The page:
The Articles of Confederation was ratified on March 1, 1781. It limited Congress’s influence and power over the colonies, but allowed them to manage foreign relations or Indian affairs, coin money, maintain a postal service and as a last solution, intervene with any disputes between the states. After the Revolution, Americans wanted to avoid tyrannical or monarchy government, therefore letting each state rule over themselves would eliminate having to report to higher authorities, however this caused disorganization and no one or government to lead the states. The states believed in “a firm league of friendship”, never came true as each state would compete with other to increase their population, wealth and land. However, the most important fact about the Articles of Confederation is that it harmed America more than it help it as it kept the states separated. Without a plan, goal or a common purpose, the colonies fell apart, fighting for self glorification and improving themselves, instead of helping each other. Furthermore, the Articles of Confederation failed to address on the restoration of America, such as paying war debts and when “The Requisition of 1785”, was implemented, people protested by starting riots and states capitol printed more paper money than there was gold, thus liquidating the value of the dollar. This leads to an event that caused a turning point in the restoration of American during the 18th century, “Shays Rebellion”.
After the Constitutional Convention in 1787, the United States Government was reorganized under the Constitution. This gave the federal government far more power than did the Articles of Confederation, which invested power within the states. Basically, the Constitution created three branches of government (Executive, Judicial, and Legislative) which would work together to run the government. To make sure that there was an equal balance of power among the branches, a system of checks and balances was devised so that each branch could limit the power of the others. It is important to note that "the doctrine of separation of powers is not established by any constitutional provision [but] rather it emerges from he framers'
The Constitutional Convention met in the Pennsylvania State House in order to discuss and revise the Articles of Confederation. The notes of the Constitutional Convention were written by James Madison, a supporter of further reform, most significantly a supporter of the Virginia Plan. The notes he wrote were provided to the delegates in order to keep an organized log of what was debated during the meetings. In this transcript, the delegates of Connecticut, Massachusetts, and Virginia agreed that the ideas of the Constitution were far too democratic, and would later ruin the established democracy. “[The people] should have as little to do as may be about the Government .. they are daily misled into the most baneful measures and opinions by the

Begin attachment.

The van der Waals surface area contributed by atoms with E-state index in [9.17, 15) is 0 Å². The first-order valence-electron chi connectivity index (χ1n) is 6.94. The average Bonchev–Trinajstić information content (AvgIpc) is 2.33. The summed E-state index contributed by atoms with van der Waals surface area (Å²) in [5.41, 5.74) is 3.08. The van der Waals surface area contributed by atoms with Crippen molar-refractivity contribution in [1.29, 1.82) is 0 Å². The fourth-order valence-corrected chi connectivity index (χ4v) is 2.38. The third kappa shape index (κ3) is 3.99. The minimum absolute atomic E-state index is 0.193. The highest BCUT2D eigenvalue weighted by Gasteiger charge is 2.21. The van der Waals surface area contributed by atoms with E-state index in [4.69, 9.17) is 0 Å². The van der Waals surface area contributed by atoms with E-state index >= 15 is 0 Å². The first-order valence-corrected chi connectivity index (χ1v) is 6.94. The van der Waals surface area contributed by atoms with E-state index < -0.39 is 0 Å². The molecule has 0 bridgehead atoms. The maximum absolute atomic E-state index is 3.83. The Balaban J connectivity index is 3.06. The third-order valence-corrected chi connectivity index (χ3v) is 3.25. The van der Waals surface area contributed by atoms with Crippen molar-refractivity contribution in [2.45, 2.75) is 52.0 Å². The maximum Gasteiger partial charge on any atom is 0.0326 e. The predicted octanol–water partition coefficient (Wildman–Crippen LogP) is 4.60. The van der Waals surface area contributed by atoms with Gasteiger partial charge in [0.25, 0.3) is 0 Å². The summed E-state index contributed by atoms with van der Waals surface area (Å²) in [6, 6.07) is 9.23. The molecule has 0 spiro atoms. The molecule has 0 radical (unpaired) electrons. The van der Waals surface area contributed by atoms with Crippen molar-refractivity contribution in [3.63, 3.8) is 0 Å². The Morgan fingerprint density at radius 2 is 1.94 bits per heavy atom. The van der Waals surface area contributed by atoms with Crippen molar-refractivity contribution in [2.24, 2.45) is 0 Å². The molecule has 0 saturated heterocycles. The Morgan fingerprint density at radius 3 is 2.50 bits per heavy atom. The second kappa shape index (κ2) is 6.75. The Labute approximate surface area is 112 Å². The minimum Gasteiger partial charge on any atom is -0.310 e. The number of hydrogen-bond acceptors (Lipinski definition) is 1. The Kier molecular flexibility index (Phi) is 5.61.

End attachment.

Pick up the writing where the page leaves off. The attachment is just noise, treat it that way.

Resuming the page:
When the government first achieved independence from England there were thirteen individual governments. They had an agreement called the Articles of Confederation that specified how each would interact with the others and manage the states. Despite the ratification by every state the agreement soon became problematic. What ensued was the meeting of state delegates, known as the Constitutional Convention, who planned to revise the problems. As a result the U.S. Constitution was fashioned to take its place. The idea was to ultimately federalize the States. That means each State remains an individual government but also agrees to be part of a Union. Thus created a federal government that would handle those things that are best controlled by a central government, which acts on behalf of the many States. An example would be the Navy and Army. The Federal Government has the right to raise and maintain a full time standing military. The Federal government is not limited to just the enumerated powers granted to Congress. It was also arranged that the national government would have powers not specifically stated in the Constitution, called implied powers. Although popular
After the Revolutionary War, the newly formed United States still had a major task ahead of them. They had to form a new government that would satisfy the demands of the people and ensure the success of their nation. The Articles of Confederation was the first system of government that was proposed and put into effect. This attempt at creating a system that protected the people form a strong central government ultimately failed but was an important step in the development of the current government system. The weaknesses presented by the Articles of Confederation helped lead to reforms that made the Constitution successful. Both the Articles and the Constitution demonstrate the struggles that the colonists went through with the British and